Cloud Security, Ransomware

Many companies lack full confidence in their backup solutions

Wires protrude from a server.
Backup and recovery tools at many organizations are insufficient to address the ransomware threat, according to respondents to a survey by backup-as-a-service provider HYCU. (Air Force)

Backup-as-a-service company HYCU on Wednesday released a report that said some 65% of companies surveyed lack full confidence in their backup solutions, leaving them vulnerable to ransomware attacks that occur on average every 11 seconds.

The report also found that just 47% of companies routinely test their backups and just 41% air gap their backups.

“Survey respondents were clear that many of their backup and recovery tools were insufficient to address the ever-present threat from ransomware attacks,” said Simon Taylor, founder and CEO at HYCU. “This data shows it’s time for a new generation of backup solutions, especially when you look at both on-premises and cloud-native needs.”

Aaron Turner, CTO, SaaS Protect at Vectra, explained that when it comes to anything-as-a-service built in the cloud, companies have to ask how privileged users are authenticated to administer that service.

Turner said there are two schools of thought. First, isolation: build a separate identity chain that’s not subject to the same attack vectors or vulnerabilities that the rest of the organization’s clouds services are affected by. Turner said this approach can result in separation, but also leads to additional investments that companies must make in detection and response, which typically don't get made.

“So what began as an isolated highly resilient design, ends up being an identity backwater with actually more potential for abuse and compromise than if the privileged identities were federated from the start,” Turner said.

This leads to the second approach: federation with enhanced multi-factor authentication (MFA). By federating identities to cloud services through technologies such as Azure AD, Okta or Ping, Turner said organizations enjoy better visibility into how identities are used or abused. He added that it’s critical organizations do not allow for privileged cloud identities for services such as backup-as-a-service to get used for daily tasks like reading email. The best approach for federation is a dedicated privileged identity that relies on strong MFA, such as a security key like a Yubikey.

“The HYCU report suggests that ‘air-gapped or immutable backups’ are the only way to truly protect against ransomware,” Turner said. “My concern with that suggestion is that organizations must have very strong cloud privileged identity controls in place to harden their identity provider which provides access to that backup service, and then utilize the best detection and response technology to assure that privileged identities are not abused to destroy those air-gapped or immutable backups as part of a sophisticated ransomware campaign.”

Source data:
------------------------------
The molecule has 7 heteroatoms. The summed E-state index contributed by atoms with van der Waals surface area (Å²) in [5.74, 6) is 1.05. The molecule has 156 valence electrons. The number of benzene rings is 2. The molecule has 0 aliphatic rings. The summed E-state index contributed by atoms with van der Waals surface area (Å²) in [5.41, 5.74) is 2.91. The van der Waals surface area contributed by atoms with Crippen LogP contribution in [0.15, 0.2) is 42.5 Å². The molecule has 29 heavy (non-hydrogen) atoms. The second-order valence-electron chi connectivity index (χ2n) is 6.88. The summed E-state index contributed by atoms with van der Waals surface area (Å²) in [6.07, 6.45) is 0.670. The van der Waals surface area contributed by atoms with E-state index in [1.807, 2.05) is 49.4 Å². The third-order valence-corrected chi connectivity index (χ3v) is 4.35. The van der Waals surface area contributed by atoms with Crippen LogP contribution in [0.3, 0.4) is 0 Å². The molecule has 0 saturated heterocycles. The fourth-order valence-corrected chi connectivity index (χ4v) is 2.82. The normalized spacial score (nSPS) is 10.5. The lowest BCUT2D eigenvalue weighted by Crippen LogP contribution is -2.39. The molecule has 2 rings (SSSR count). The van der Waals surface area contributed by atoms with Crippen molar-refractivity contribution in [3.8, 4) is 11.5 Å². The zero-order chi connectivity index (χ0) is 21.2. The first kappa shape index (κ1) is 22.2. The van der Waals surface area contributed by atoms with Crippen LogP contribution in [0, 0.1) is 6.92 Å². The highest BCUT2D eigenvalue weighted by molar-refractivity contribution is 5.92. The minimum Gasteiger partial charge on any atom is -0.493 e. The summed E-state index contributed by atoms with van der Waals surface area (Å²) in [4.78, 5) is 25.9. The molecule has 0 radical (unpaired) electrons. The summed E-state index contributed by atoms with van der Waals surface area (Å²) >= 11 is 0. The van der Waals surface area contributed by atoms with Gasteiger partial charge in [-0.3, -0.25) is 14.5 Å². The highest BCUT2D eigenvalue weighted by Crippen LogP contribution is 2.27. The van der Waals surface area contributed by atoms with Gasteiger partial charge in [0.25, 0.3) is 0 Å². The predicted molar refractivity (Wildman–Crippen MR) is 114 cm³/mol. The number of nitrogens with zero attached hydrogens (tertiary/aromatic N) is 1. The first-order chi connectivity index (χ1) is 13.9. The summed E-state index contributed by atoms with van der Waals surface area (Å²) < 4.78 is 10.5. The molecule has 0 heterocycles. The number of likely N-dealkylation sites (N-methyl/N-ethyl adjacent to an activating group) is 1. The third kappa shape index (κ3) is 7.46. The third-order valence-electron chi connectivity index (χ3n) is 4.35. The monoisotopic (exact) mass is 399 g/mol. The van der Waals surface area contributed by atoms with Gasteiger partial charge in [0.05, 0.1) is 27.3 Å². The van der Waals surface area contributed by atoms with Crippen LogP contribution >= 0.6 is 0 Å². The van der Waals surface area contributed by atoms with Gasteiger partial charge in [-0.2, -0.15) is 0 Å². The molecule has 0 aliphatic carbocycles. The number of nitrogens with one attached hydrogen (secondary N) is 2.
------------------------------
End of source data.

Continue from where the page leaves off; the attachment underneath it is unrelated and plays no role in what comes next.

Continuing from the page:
Claude Mandy, chief evangelist, data security at Symmetry Systems, said the monetization of ransomware has been focused on encrypting and restricting access to data, with potential long-term impact to operations. Mandy said cybercriminals are further monetizing access to data through the threat of releasing sensitive and sometimes embarrassing data to the public. Mandy said although immutable backups do allow organizations to successfully recover from a successful ransomware attack focused on encrypting data, like most controls in security, they do not guarantee security, nor prevent impact.

“Most of the challenges from an organization stem from a cybercriminal gaining access to an enterprise's data,” Mandy said. “These challenges are exacerbated for most organizations by a lack of understanding about what data they have, how sensitive or critical it is to business operations, where it gets stored, and who or what has access to the data. The adoption of the cloud, and the erosion of the traditional perimeter has made it even harder for organizations to answer these questions, which is critical to a successful ransomware defense.”

Christopher Prewitt, chief technology officer at Inversion6, added that most ransomers target backups as part of their operation, hampering a company’s ability to recover data, being solely limited to paying for a decryption key. Prewitt said more backup providers are trying to create immutable repositories and solutions to protect against such threats and usually the impact is not ransomware alone. Prewitt said the recovery processes are often untested and sometimes because of bandwidth limitations may take many days or even weeks to fully recover, impacting the organizations ability to transact and service customers.

“Attackers have also been known to target cloud workloads, where quite often backups are within the existing cloud hyperscaler,” Prewitt said. “The 'Customer Entity Controls' section of SOC reports of cloud providers enforce the notion that data backups are the responsibility of the customer. With ransomware being the largest risk to organizations of any size, it’s critical to have a trusted backup process and technology that will protect recoverability.”

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